The once highly secretive authors of the Anti Counterfeiting Trade Agreement (ACTA) have decided to release their findings to the public.
The practically masonic group of self-interested industry insiders and tame politicians, which has come under constant fire for its lack of transparency and openness, has finally decided that the public which would be affected by its workings should get in on the act.
"Negotiations have now advanced to a point where making a draft text available to the public will help the process of reaching a final agreement." said a statement from the organisation. "For that reason, and based on the specific momentum coming out of this meeting, participants have reached unanimous agreement that the time is right for making available to the public the consolidated text coming out of these discussions, which will reflect the substantial progress made..."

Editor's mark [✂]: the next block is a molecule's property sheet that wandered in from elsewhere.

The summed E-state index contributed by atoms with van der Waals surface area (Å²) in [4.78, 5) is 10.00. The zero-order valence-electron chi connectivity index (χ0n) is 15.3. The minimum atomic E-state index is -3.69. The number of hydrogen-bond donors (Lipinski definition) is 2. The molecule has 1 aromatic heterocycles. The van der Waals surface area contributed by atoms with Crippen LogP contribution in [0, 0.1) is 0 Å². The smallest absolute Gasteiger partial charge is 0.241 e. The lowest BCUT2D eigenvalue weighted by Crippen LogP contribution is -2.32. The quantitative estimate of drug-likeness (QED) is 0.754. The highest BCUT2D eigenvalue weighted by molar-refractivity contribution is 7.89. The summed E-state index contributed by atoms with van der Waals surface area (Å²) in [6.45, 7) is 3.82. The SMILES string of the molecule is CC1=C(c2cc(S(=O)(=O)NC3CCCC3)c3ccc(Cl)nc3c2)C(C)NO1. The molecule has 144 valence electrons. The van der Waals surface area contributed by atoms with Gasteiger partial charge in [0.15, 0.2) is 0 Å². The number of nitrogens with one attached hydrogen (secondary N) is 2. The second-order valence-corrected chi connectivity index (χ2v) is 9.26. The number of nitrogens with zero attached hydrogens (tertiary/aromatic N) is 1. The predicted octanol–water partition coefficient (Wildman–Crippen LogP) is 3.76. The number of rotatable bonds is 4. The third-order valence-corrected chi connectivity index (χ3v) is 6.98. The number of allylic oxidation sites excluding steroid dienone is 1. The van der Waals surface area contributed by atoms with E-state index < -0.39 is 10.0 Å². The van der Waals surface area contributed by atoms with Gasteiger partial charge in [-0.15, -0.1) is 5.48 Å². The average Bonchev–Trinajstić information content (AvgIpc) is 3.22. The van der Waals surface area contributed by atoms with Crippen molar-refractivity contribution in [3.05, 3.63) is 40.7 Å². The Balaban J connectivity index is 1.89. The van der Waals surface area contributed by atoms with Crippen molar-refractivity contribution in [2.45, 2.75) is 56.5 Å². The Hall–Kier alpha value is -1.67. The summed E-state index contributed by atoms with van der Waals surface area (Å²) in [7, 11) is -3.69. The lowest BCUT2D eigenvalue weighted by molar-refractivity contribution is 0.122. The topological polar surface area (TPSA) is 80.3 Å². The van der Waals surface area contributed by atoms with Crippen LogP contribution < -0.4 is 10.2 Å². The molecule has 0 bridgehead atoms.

The draft document will be released on April 21st but will not contain details about secret trade negotiations.
It will contain a promise that controversial powers to search luggage and computing devices at border crossings will not be included in any subsequent legislation based on the agreement.
It will also rule out the possibility of draconian counter-piracy measures aimed at P2P file sharers.
"While the participants recognise the importance of responding effectively to the challenge of Internet piracy," the statement says, "they confirmed that no participant is proposing to require governments to mandate a ‘graduated response’ or ‘three strikes’ approach to copyright infringement on the Internet."